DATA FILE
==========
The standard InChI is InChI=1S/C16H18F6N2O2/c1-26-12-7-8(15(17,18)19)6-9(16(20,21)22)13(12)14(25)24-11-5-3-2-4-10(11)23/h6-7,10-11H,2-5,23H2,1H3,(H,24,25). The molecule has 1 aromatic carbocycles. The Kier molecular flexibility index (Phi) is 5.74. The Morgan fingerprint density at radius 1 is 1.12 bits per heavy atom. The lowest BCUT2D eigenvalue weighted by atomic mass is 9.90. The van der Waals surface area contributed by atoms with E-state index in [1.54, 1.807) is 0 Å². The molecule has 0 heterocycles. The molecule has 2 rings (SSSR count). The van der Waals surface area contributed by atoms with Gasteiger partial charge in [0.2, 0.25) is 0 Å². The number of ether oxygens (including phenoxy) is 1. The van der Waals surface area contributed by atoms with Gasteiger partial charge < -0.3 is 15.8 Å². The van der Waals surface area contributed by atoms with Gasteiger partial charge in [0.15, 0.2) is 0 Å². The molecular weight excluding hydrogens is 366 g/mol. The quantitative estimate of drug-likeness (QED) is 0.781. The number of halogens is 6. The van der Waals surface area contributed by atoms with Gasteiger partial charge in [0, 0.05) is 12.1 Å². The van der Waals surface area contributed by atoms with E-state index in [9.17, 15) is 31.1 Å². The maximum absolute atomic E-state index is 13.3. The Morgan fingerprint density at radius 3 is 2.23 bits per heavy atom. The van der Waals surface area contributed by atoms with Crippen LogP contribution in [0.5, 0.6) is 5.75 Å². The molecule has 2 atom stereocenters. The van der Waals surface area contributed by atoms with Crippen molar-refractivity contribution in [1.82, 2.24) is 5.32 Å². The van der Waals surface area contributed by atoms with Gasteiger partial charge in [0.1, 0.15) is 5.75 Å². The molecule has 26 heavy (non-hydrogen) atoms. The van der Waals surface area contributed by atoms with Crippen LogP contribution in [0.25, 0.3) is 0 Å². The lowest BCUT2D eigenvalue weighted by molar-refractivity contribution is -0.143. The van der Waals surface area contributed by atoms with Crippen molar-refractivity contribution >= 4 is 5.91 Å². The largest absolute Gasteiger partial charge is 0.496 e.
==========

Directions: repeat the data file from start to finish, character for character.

The standard InChI is InChI=1S/C16H18F6N2O2/c1-26-12-7-8(15(17,18)19)6-9(16(20,21)22)13(12)14(25)24-11-5-3-2-4-10(11)23/h6-7,10-11H,2-5,23H2,1H3,(H,24,25). The molecule has 1 aromatic carbocycles. The Kier molecular flexibility index (Phi) is 5.74. The Morgan fingerprint density at radius 1 is 1.12 bits per heavy atom. The lowest BCUT2D eigenvalue weighted by atomic mass is 9.90. The van der Waals surface area contributed by atoms with E-state index in [1.54, 1.807) is 0 Å². The molecule has 0 heterocycles. The molecule has 2 rings (SSSR count). The van der Waals surface area contributed by atoms with Gasteiger partial charge in [0.2, 0.25) is 0 Å². The number of ether oxygens (including phenoxy) is 1. The van der Waals surface area contributed by atoms with Gasteiger partial charge < -0.3 is 15.8 Å². The van der Waals surface area contributed by atoms with Gasteiger partial charge in [0.15, 0.2) is 0 Å². The molecular weight excluding hydrogens is 366 g/mol. The quantitative estimate of drug-likeness (QED) is 0.781. The number of halogens is 6. The van der Waals surface area contributed by atoms with Gasteiger partial charge in [0, 0.05) is 12.1 Å². The van der Waals surface area contributed by atoms with E-state index in [9.17, 15) is 31.1 Å². The maximum absolute atomic E-state index is 13.3. The Morgan fingerprint density at radius 3 is 2.23 bits per heavy atom. The van der Waals surface area contributed by atoms with Crippen LogP contribution in [0.5, 0.6) is 5.75 Å². The molecule has 2 atom stereocenters. The van der Waals surface area contributed by atoms with Crippen molar-refractivity contribution in [1.82, 2.24) is 5.32 Å². The van der Waals surface area contributed by atoms with Gasteiger partial charge in [0.1, 0.15) is 5.75 Å². The molecule has 26 heavy (non-hydrogen) atoms. The van der Waals surface area contributed by atoms with Crippen LogP contribution in [0.25, 0.3) is 0 Å². The lowest BCUT2D eigenvalue weighted by molar-refractivity contribution is -0.143. The van der Waals surface area contributed by atoms with Crippen molar-refractivity contribution >= 4 is 5.91 Å². The largest absolute Gasteiger partial charge is 0.496 e.